Robert James Lee Hawke – Fact sheet 267
Prime Minister of Australia 1983–91
Robert James Lee (Bob) Hawke was born in Bordertown, South Australia on 9 December 1929, the son of a minister of religion and a former teacher. The family moved to Perth, Western Australia, where Hawke completed his schooling. He studied at the University of Western Australia, and then Oxford University as Western Australia’s Rhodes Scholar for 1953. On returning to Australia he started doctoral studies at the Australian National University, Canberra, but did not complete them. Hawke joined the Australian Council of Trade Unions (ACTU) as a research officer in 1958, and an advocate before his elevation to ACTU President from 1969 to 1980. He unsuccessfully contested the Victorian seat of Corio for the ALP at the 1963 federal election. He continued to build a presence in the Australian Labor Party (ALP), and was a member of the National Executive from 1971, and served as National President from 1973 to 1980.
As an ACTU leader Hawke had become a household name and his transfer from the industrial relations field to national politics was predicted (and expected) by many. He entered federal parliament by winning the Melbourne seat of Wills at the 1980 general election and was immediately promoted to the opposition front bench as spokesman for industrial relations, employment and youth affairs.
On the same day in February 1983 that Liberal Prime Minister Malcolm Fraser sought, and was granted, a double dissolution election, the ALP announced that parliamentary leader Bill Hayden would step aside. Hawke was confirmed as leader five days later, on 8 February. The ALP won a clear majority at the March election, and formed government for the first time since 1975. Under Hawke’s leadership the party also won elections in 1984, 1987 and 1990.
As prime minister, Hawke’s success relied on his considerable skills as a negotiator supported by his affable and gregarious nature. His government had an early focus on building relationships between the employee and business sectors (eg the 1983 Economic Summit and the prices and incomes accord). On the world stage Hawke sought to position Australia as a middle power in a global trading world, while also focusing on other issues such as public health (with the introduction of Medicare), school and tertiary education, and the environment.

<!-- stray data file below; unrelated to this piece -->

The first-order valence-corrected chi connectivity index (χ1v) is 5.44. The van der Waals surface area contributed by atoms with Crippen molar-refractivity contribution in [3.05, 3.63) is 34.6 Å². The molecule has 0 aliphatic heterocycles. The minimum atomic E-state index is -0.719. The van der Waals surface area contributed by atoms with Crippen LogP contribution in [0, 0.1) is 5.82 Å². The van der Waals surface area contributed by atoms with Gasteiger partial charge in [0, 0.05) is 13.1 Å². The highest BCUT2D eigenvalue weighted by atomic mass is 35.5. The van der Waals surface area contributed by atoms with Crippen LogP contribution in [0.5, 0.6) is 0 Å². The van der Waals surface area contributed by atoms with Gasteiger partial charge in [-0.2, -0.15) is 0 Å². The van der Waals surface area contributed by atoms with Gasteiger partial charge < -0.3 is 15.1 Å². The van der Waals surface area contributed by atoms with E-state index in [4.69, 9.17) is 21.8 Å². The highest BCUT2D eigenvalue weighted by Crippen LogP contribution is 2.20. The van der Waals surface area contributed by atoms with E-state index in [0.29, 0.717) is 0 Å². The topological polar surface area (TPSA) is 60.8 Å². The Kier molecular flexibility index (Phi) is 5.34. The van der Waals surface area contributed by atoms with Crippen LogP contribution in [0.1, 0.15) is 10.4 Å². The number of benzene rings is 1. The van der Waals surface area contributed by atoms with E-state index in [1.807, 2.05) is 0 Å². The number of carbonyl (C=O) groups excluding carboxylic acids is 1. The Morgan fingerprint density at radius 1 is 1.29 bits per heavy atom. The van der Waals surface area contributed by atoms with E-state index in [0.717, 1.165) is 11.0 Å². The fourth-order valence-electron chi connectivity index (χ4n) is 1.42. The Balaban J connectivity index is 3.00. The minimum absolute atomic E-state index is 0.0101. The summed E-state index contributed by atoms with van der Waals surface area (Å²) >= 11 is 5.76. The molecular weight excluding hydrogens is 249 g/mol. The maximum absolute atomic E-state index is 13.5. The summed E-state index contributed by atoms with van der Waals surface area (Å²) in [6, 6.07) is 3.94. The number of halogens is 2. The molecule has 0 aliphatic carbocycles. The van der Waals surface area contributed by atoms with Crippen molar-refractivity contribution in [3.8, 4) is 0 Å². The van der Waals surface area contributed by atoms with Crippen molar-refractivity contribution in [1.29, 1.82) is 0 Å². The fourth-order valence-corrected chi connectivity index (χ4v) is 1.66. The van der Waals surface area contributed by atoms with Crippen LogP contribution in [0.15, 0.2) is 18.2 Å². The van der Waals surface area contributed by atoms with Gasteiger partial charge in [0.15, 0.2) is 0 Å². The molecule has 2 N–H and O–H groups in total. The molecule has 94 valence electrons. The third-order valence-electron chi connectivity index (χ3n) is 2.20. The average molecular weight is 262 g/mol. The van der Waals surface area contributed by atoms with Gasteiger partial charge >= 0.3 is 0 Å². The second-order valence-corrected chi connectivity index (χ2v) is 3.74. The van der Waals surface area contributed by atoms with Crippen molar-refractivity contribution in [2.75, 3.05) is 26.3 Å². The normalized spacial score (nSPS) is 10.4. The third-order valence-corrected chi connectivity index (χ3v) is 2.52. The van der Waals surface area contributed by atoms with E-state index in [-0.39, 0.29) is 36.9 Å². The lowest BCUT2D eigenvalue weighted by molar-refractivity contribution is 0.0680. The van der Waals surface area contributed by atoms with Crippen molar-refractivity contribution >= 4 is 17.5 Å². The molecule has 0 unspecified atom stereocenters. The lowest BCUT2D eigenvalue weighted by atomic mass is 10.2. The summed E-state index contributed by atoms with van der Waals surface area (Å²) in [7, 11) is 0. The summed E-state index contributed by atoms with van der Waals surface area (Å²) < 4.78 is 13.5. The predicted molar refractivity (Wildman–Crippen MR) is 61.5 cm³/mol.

Bob Hawke lost the ALP leadership, and the prime ministership, in a party room challenge by former Deputy Prime Minister and Treasurer Paul Keating on 19 December 1991. He resigned as prime minister the next day and from Parliament on 20 February 1992.
National Archives holdings relating to Bob Hawke
The National Archives holds a collection of records created by Bob Hawke in his years as a member of parliament and prime minister. Official Commonwealth records about Hawke, which include his dealings with the government as an ACTU official, as well as records of the Hawke Cabinet, are also held. Selected records are listed below.
Selected personal records of Bob Hawke
|Title or description of record||Date range||Series number|
|Speeches, briefs, talking points and notes||1971–91||M3851|
|Folders and papers maintained as shadow minister and leader of the opposition||1972–83||M3857|
|Foreign Affairs and Defence papers||1983–91||M3571|
|Files, diaries, contact numbers and media guides from Hawke’s Senior Private Secretary||1983–91||M3594|